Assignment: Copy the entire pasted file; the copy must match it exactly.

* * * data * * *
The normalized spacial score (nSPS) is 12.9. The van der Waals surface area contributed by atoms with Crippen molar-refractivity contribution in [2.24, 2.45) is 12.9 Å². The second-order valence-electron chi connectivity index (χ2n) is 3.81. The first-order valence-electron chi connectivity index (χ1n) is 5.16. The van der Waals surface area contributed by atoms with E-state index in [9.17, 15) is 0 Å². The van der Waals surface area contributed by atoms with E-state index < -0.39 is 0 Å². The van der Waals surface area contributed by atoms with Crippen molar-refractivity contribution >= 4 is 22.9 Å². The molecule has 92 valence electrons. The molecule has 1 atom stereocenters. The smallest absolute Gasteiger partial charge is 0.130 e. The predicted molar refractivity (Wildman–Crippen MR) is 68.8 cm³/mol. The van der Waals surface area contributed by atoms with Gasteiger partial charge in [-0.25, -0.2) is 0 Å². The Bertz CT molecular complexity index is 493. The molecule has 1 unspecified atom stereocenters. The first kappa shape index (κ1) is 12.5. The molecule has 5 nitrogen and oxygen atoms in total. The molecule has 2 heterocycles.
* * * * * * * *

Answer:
The normalized spacial score (nSPS) is 12.9. The van der Waals surface area contributed by atoms with Crippen molar-refractivity contribution in [2.24, 2.45) is 12.9 Å². The second-order valence-electron chi connectivity index (χ2n) is 3.81. The first-order valence-electron chi connectivity index (χ1n) is 5.16. The van der Waals surface area contributed by atoms with E-state index in [9.17, 15) is 0 Å². The van der Waals surface area contributed by atoms with E-state index < -0.39 is 0 Å². The van der Waals surface area contributed by atoms with Crippen molar-refractivity contribution >= 4 is 22.9 Å². The molecule has 92 valence electrons. The molecule has 1 atom stereocenters. The smallest absolute Gasteiger partial charge is 0.130 e. The predicted molar refractivity (Wildman–Crippen MR) is 68.8 cm³/mol. The van der Waals surface area contributed by atoms with Gasteiger partial charge in [-0.25, -0.2) is 0 Å². The Bertz CT molecular complexity index is 493. The molecule has 1 unspecified atom stereocenters. The first kappa shape index (κ1) is 12.5. The molecule has 5 nitrogen and oxygen atoms in total. The molecule has 2 heterocycles.